Off the Beaten Track (overnight) from your friends at EC San Francisco

Without question, Yosemite is famed worldwide as a place of spectacular natural beauty.  If you could only visit ONE place when studying ESL at EC San Francisco

Kings River, Kings Canyon National Park (photo by Karl Smith and/or Patricia Leslie, artist / author)
Kings River, Kings Canyon National Park (photo by Karl Smith and/or Patricia Leslie, artist / author)

, I would say it should be Yosemite.  However, after living in California for decades (I won’t say how many), and going to Yosemite at least 30 times, I recently visited a much less known, but also lovely, National Park a short drive south of Yosemite.  If you want to experience the Sierras without the business of Yosemite, or the traffic of Lake Tahoe, you should consider Sequoia-Kings Canyon.

Sequoia is home to the most massive trees on Earth (although not the tallest).  In addition to their huge size, some of these trees are as much as 2500 years old.  Standing next to one makes all of human experience seem rather insignificant (which I think may be good for us once in a while).  Kings Canyon is a river valley similar to Yosemite, surrounded by cliffs and mountains, with meadows, a rushing river, and waterfalls (although less spectacular than Yosemite Falls).  However, what you lose in visual impact, you more than make up in tranquility.  The last time we were at Yosemite, it took us half an hour to travel about one mile, due to bumper-to-bumper traffic.  In King’s Canyon, we only saw about twenty other cars in two hours.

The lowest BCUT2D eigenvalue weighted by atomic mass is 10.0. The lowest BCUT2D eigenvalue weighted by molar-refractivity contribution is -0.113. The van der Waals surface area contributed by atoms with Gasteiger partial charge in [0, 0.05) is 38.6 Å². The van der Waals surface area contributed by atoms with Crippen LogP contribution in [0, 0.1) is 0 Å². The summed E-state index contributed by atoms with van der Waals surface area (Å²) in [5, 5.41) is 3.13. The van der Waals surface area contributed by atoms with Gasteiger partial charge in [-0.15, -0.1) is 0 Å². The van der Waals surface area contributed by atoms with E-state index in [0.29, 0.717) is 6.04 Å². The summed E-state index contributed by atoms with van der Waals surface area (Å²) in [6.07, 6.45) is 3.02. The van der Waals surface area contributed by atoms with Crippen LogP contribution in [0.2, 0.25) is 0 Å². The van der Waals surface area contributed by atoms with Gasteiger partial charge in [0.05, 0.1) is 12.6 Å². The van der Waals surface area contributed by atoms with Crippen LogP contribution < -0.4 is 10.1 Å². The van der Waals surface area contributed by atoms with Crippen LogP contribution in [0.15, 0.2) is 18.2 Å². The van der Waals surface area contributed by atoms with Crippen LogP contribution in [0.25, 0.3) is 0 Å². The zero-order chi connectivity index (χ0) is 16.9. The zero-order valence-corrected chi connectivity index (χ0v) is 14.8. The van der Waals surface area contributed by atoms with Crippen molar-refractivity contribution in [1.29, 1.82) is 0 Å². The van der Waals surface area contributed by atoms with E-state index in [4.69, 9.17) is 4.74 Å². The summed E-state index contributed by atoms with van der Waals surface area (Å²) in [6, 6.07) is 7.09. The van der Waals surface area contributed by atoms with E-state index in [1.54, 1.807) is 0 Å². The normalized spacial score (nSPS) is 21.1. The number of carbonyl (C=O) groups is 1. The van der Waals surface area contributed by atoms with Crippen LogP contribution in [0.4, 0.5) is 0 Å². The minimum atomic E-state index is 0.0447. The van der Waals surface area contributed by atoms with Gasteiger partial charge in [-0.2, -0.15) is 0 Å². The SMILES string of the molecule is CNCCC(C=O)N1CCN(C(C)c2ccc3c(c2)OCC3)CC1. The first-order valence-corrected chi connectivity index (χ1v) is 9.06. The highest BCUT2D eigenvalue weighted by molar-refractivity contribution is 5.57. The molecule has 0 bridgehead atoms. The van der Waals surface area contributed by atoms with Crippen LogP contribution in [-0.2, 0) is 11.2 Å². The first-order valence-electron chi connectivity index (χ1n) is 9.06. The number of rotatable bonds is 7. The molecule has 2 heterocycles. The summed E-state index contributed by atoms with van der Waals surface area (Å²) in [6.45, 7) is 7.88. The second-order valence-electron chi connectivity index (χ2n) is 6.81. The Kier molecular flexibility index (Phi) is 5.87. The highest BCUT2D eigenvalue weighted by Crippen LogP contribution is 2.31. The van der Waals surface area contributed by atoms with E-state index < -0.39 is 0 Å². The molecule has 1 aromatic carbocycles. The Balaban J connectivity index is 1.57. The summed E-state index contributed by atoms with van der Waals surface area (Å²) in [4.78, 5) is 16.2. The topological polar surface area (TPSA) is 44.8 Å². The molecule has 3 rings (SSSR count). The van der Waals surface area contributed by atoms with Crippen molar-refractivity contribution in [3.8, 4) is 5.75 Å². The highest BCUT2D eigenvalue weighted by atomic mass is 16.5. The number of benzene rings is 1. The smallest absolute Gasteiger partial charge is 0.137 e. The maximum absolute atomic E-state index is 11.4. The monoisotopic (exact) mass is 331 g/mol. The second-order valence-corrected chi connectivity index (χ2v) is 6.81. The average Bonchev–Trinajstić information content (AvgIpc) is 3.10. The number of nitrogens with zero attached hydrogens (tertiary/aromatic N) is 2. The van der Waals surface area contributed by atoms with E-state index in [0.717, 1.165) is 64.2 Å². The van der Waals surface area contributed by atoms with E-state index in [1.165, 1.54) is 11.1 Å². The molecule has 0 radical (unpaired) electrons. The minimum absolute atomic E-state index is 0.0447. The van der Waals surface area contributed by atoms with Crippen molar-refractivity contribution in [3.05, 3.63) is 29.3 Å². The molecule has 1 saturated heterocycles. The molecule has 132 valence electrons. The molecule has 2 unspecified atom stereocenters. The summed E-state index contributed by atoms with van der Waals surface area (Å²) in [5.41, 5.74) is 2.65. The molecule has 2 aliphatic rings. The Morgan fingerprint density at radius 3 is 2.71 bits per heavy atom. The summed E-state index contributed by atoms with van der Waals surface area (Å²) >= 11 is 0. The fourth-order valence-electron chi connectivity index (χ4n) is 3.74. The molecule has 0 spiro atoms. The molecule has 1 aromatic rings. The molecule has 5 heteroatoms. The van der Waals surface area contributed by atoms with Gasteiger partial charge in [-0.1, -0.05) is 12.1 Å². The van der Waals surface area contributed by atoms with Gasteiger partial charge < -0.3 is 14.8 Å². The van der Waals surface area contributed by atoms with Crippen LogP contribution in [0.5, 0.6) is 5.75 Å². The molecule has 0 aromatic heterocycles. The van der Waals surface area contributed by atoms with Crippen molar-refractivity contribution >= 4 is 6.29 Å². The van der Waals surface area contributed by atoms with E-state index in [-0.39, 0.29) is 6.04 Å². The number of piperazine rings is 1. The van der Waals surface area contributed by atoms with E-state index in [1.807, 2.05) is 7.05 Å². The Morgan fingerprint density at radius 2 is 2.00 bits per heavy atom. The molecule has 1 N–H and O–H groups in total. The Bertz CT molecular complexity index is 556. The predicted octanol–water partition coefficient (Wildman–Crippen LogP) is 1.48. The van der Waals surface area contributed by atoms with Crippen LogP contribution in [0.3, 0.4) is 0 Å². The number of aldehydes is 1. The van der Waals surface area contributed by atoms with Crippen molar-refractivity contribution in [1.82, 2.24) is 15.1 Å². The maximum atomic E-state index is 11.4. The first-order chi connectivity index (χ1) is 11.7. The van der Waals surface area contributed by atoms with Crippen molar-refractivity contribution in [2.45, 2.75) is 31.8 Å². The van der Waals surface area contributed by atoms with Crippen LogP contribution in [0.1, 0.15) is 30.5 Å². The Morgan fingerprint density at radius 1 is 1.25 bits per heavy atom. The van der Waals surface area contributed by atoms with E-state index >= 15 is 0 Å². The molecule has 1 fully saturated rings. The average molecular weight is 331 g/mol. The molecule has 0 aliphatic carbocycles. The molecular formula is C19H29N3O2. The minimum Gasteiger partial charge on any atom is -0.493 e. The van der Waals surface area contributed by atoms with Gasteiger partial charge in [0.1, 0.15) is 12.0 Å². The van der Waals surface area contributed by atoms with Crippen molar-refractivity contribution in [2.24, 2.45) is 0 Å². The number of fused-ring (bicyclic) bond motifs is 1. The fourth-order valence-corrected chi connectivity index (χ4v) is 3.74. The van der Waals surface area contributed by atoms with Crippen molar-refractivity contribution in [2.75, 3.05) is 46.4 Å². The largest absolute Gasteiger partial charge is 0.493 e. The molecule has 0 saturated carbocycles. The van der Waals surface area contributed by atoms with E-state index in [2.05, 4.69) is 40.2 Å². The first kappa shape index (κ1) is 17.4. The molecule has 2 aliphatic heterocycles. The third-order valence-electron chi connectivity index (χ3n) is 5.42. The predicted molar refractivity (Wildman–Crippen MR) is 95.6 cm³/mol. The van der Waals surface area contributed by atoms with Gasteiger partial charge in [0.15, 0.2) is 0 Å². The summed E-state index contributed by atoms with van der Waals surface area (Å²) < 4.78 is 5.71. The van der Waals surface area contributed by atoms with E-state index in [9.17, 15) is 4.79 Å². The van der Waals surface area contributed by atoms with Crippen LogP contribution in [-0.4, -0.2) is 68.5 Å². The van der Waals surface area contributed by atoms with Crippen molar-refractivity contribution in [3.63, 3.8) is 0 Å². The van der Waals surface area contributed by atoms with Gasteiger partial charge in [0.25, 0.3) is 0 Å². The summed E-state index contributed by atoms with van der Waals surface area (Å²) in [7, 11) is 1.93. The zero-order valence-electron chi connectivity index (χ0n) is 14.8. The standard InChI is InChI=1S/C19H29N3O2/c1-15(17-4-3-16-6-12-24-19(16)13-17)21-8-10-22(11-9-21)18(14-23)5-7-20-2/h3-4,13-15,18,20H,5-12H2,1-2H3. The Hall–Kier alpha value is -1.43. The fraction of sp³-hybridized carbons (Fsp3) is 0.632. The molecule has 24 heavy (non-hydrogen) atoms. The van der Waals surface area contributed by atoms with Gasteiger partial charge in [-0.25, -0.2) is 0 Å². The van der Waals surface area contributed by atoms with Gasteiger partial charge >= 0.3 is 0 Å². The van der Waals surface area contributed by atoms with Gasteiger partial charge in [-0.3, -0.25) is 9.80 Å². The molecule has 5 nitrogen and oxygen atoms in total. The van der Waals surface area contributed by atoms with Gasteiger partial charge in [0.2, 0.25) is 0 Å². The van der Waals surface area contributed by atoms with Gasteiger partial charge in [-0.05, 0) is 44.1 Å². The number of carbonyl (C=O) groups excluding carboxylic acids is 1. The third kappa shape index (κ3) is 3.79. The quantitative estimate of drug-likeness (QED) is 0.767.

If you visit these parks, enter from (and maybe stay in) Three Rivers, a small town the stretches for several miles along a rushing river.  Our motel room, on the second floor, looked across a small lawn to the same river, no more than 30 meters away.  At night we fell asleep to the rush of water.  In the morning, we awoke to birdsong.

From Three Rivers, you climb slowly (20 miles per hour) out of the river canyon, and up, up, up into the Sierras, until you suddenly reach the realm of the giant trees.  We were there in May.  Near our room, it was almost desert-like, and the Yucca were in spectacular bloom.  As we climbed, we reached meadows filled with multicolored wild flowers  –  yellow buttercups, orange poppies, red clover, and purple wild lupine.  It was “shirt-sleeve weather”  –  not hot, but deliciously warm.  Within 45 minutes, we needed jackets, since, continuing to climb, we began to see pockets of late snow (the park is closed in winter).  Wherever we stopped, there was birdsong, and in the course of the two days we were there we also saw bears, deer, a fox, and a coyote.

The only downside is that you really need a car to get there, and to enjoy the park.  Amtrak (America’s passenger rail service) runs tours to the park, but then you are sort of at the mercy of the tour, and can’t go where you want, when you want.  However, it’s worth getting a group together, renting a car, and heading out.  From San Francisco, it takes about 6-6 1/2 hours.  (Oh, and staying at Three Rivers is a lot cheaper than staying anywhere near Yosemite, and there is lodging in the park, as well as ample camping spaces.)

See you next time, checking out more of the less-seen places in and around San Francisco.

Karl

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